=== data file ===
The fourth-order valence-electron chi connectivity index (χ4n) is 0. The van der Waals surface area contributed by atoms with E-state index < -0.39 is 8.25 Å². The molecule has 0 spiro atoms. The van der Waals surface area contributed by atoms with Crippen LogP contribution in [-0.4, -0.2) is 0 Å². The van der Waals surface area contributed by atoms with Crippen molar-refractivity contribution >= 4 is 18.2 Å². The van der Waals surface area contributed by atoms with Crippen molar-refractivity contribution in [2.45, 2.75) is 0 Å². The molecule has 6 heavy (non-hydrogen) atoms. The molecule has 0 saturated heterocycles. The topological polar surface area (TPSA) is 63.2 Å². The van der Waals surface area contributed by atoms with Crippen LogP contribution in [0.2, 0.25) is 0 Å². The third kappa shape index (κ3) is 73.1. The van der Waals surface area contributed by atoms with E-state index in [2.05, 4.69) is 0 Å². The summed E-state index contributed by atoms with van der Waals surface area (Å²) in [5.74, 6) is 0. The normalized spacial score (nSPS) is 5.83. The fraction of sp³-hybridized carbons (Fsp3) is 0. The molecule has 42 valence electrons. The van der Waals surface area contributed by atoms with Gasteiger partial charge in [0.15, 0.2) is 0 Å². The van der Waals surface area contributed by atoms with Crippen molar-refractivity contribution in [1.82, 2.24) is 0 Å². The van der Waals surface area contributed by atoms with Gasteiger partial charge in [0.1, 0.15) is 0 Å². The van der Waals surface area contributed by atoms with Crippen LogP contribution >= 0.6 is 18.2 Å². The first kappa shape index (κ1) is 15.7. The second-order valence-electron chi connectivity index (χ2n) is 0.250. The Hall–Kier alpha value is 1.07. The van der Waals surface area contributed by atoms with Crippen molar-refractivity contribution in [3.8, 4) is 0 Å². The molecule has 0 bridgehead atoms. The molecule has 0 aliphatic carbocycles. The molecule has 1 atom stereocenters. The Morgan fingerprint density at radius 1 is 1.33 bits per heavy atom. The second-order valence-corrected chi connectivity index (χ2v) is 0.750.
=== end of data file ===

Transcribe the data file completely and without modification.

The fourth-order valence-electron chi connectivity index (χ4n) is 0. The van der Waals surface area contributed by atoms with E-state index < -0.39 is 8.25 Å². The molecule has 0 spiro atoms. The van der Waals surface area contributed by atoms with Crippen LogP contribution in [-0.4, -0.2) is 0 Å². The van der Waals surface area contributed by atoms with Crippen molar-refractivity contribution >= 4 is 18.2 Å². The van der Waals surface area contributed by atoms with Crippen molar-refractivity contribution in [2.45, 2.75) is 0 Å². The molecule has 6 heavy (non-hydrogen) atoms. The molecule has 0 saturated heterocycles. The topological polar surface area (TPSA) is 63.2 Å². The van der Waals surface area contributed by atoms with Crippen LogP contribution in [0.2, 0.25) is 0 Å². The third kappa shape index (κ3) is 73.1. The van der Waals surface area contributed by atoms with E-state index in [2.05, 4.69) is 0 Å². The summed E-state index contributed by atoms with van der Waals surface area (Å²) in [5.74, 6) is 0. The normalized spacial score (nSPS) is 5.83. The fraction of sp³-hybridized carbons (Fsp3) is 0. The molecule has 42 valence electrons. The van der Waals surface area contributed by atoms with Gasteiger partial charge in [0.15, 0.2) is 0 Å². The van der Waals surface area contributed by atoms with Crippen molar-refractivity contribution in [1.82, 2.24) is 0 Å². The van der Waals surface area contributed by atoms with Gasteiger partial charge in [0.1, 0.15) is 0 Å². The van der Waals surface area contributed by atoms with Crippen LogP contribution >= 0.6 is 18.2 Å². The first kappa shape index (κ1) is 15.7. The second-order valence-electron chi connectivity index (χ2n) is 0.250. The Hall–Kier alpha value is 1.07. The van der Waals surface area contributed by atoms with Crippen molar-refractivity contribution in [3.8, 4) is 0 Å². The molecule has 0 bridgehead atoms. The molecule has 0 aliphatic carbocycles. The molecule has 1 atom stereocenters. The Morgan fingerprint density at radius 1 is 1.33 bits per heavy atom. The second-order valence-corrected chi connectivity index (χ2v) is 0.750.